India gay sex ban reinstated

An Indian gay-rights activist gestures behind a flag during a protest against the Supreme Court ruling reinstating a ban on gay sex. (Manjunath Kiran, AFP/Getty Images / December 11, 2013)

Gay sex is now illegal -- again -- in the second-most populous nation in the world.

India's Supreme Court restored a 150-year-old law banning sodomy Wednesday, declaring that a lower court that struck it down in 2009 lacked the power to do so.

Put another way: After a four-year reprise, a 19th-century British law is what governs gay sex in India.

The statute, introduced by Britain when they were colonizing India and reading Charles Dickens, outlaws "carnal intercourse against the order of nature."  Other Britain-ruled territories had similar laws on the books, and though some have been repealed, many are still in effect.

LGBT rights in India took a major step forward when the Delhi High Court ruled in 2009 that the law violated India's constitution. With gay sex no longer a punishable offense, members of the LGBT community felt more comfortable stepping out into the open.

But the Indian Supreme Court declared that 2009 decision valid, saying only the country's Parliament has the power to reverse a colonial-era law regulating a rapidly modernizing nation. And given India's well-documented social conservatism, experts don't expect that to happen any time soon.

Done Googling whether sodomy is featured in the Kama Sutra? Let's move on:
  • The judicial systems of former British colonies just aren't showing a lot of love to the gays this week. Australia's top court just upended a local law that allowed same-sex marriages in the Australian Capital Territory. The Aussies have a federal law on the book that defines marriage between a man and a woman, which means any local laws to the contrary are unconstitutional. So, much as in India, same-sex marriage is in the hands of Parliament. Aussie, Aussie, Aussie, Oy, Oy, Oy indeed.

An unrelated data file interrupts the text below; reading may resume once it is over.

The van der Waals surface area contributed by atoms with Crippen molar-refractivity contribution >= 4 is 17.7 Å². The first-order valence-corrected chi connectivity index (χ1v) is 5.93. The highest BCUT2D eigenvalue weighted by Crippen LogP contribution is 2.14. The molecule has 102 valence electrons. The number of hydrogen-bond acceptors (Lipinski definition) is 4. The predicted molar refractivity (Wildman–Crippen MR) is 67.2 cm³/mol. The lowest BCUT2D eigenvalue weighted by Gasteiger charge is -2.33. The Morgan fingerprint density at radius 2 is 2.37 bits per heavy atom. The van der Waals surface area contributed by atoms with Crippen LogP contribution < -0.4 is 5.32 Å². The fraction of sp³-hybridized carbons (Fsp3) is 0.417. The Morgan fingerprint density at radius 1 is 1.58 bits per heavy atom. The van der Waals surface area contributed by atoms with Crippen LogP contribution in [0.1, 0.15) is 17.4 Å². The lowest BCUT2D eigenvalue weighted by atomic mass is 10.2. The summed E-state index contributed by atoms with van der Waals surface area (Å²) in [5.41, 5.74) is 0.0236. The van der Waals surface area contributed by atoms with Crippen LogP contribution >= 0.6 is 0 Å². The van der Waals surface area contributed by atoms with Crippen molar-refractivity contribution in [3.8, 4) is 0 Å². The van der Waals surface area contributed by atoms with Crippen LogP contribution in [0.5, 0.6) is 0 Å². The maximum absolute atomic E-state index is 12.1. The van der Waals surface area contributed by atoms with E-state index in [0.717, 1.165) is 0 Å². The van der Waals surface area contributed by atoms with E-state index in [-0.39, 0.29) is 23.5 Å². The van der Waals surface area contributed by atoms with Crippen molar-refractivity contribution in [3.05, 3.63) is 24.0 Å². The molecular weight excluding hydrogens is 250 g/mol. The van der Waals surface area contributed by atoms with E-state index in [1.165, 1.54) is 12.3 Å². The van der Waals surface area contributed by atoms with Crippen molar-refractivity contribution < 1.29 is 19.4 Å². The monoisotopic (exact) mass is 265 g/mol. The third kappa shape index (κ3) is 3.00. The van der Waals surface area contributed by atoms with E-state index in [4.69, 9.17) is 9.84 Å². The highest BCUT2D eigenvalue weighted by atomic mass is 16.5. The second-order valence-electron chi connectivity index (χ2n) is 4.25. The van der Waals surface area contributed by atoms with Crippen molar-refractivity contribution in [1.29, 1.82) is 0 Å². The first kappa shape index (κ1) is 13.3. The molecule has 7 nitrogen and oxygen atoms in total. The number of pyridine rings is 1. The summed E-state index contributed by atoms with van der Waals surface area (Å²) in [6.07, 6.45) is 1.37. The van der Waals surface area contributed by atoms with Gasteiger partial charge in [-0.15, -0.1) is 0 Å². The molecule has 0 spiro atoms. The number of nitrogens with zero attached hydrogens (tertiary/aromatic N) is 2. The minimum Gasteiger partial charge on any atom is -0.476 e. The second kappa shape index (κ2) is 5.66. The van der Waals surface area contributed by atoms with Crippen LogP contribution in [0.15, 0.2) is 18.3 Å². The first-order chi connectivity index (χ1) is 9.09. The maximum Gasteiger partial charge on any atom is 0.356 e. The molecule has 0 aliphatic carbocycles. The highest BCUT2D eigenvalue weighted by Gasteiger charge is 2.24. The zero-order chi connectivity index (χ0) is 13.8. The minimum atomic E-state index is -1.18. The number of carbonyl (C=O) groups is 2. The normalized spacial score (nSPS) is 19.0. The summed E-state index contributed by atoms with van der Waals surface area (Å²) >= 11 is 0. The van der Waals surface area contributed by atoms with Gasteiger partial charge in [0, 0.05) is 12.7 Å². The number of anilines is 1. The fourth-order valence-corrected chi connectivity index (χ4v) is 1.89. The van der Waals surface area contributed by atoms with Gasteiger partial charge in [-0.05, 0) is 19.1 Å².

• In response to the political snafu surrounding the 2014 Winter Olympics, the International Olympic Committee announced plans for the Russian government to create protest zones in Sochi. This news comes almost four months after Russian President Vladimir Putin banned all "rallies, demonstrations, marches and pickets" in Sochi -- which many viewed as an attempt to quell potential uproar over the country's "gay propaganda" law. Does this clear anything up? No? Didn't think so.

  • By the way, here's Elton John's poignant take on why LGBT celebs and their famous allies need to go Russia: "I believe the Russian people are decent and will be persuaded -- but they need to hear us, and see we are human. They can't do that from a distance of two thousand miles."

  • While the IOC has been fairly quiet on the issue of anti-gay attitudes in sports, the United Nations just held a public discussion on the issue that was moderated by Maryland-born MSNBC anchor Thomas Roberts. Also, Melissa Etheridge was reportedly there. So do with that what you will.

  • The Department of Health and Human Services is set to take another look at whether Medicare should be permitted to cover gender reassignment surgery, according to The Washington Blade.

  • In the six-ish weeks since New Jersey began to allow same-sex marriage, more than 700 same-sex couples have tied the knot.

  • GQ Germany's trying to combat anti-gay bias by tasking straight German celebrities to lock lips on the magazine's glossy pages, Out magazine reports. Your move, GQ America. (And maybe give Jon Hamm and Idris Elba a call.)

Any other LGBT news out there that's got your attention this week?